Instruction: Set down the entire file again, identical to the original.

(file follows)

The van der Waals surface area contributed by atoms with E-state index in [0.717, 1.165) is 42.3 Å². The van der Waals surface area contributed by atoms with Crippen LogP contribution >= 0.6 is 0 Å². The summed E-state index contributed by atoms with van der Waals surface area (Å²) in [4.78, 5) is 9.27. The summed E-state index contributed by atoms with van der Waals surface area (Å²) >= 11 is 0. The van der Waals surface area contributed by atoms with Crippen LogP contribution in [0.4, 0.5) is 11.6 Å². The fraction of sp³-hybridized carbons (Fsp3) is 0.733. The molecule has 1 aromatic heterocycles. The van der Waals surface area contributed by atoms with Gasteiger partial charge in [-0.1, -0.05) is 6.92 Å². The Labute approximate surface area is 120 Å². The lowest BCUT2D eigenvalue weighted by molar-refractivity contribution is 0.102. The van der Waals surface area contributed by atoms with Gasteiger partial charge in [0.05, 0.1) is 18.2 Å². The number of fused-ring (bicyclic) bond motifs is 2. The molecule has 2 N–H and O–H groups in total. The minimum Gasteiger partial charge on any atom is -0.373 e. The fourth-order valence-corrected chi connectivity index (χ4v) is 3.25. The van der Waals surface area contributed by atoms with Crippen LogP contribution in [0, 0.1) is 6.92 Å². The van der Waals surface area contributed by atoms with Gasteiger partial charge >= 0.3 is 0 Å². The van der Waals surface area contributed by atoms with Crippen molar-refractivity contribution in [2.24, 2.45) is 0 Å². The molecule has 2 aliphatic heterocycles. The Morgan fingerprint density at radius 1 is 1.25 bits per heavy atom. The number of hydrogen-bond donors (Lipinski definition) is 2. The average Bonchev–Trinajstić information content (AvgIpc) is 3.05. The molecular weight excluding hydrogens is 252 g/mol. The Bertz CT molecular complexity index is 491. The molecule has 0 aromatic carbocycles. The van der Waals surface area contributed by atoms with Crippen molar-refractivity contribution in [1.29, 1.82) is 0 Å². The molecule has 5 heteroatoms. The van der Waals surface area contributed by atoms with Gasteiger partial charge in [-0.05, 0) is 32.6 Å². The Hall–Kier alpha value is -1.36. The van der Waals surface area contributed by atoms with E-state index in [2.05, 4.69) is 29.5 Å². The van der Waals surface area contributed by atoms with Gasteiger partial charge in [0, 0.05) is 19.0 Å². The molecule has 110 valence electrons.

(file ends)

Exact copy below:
The van der Waals surface area contributed by atoms with E-state index in [0.717, 1.165) is 42.3 Å². The van der Waals surface area contributed by atoms with Crippen LogP contribution >= 0.6 is 0 Å². The summed E-state index contributed by atoms with van der Waals surface area (Å²) in [4.78, 5) is 9.27. The summed E-state index contributed by atoms with van der Waals surface area (Å²) >= 11 is 0. The van der Waals surface area contributed by atoms with Crippen LogP contribution in [0.4, 0.5) is 11.6 Å². The fraction of sp³-hybridized carbons (Fsp3) is 0.733. The molecule has 1 aromatic heterocycles. The van der Waals surface area contributed by atoms with Gasteiger partial charge in [-0.1, -0.05) is 6.92 Å². The Labute approximate surface area is 120 Å². The lowest BCUT2D eigenvalue weighted by molar-refractivity contribution is 0.102. The van der Waals surface area contributed by atoms with Gasteiger partial charge in [0.05, 0.1) is 18.2 Å². The number of fused-ring (bicyclic) bond motifs is 2. The molecule has 2 N–H and O–H groups in total. The minimum Gasteiger partial charge on any atom is -0.373 e. The fourth-order valence-corrected chi connectivity index (χ4v) is 3.25. The van der Waals surface area contributed by atoms with Crippen LogP contribution in [0, 0.1) is 6.92 Å². The van der Waals surface area contributed by atoms with Gasteiger partial charge >= 0.3 is 0 Å². The van der Waals surface area contributed by atoms with Crippen molar-refractivity contribution in [2.24, 2.45) is 0 Å². The molecule has 2 aliphatic heterocycles. The Morgan fingerprint density at radius 1 is 1.25 bits per heavy atom. The number of hydrogen-bond donors (Lipinski definition) is 2. The average Bonchev–Trinajstić information content (AvgIpc) is 3.05. The molecular weight excluding hydrogens is 252 g/mol. The Bertz CT molecular complexity index is 491. The molecule has 0 aromatic carbocycles. The van der Waals surface area contributed by atoms with Crippen molar-refractivity contribution in [1.29, 1.82) is 0 Å². The molecule has 5 heteroatoms. The van der Waals surface area contributed by atoms with Gasteiger partial charge in [-0.05, 0) is 32.6 Å². The Hall–Kier alpha value is -1.36. The van der Waals surface area contributed by atoms with E-state index in [2.05, 4.69) is 29.5 Å². The van der Waals surface area contributed by atoms with Gasteiger partial charge in [0, 0.05) is 19.0 Å². The molecule has 110 valence electrons.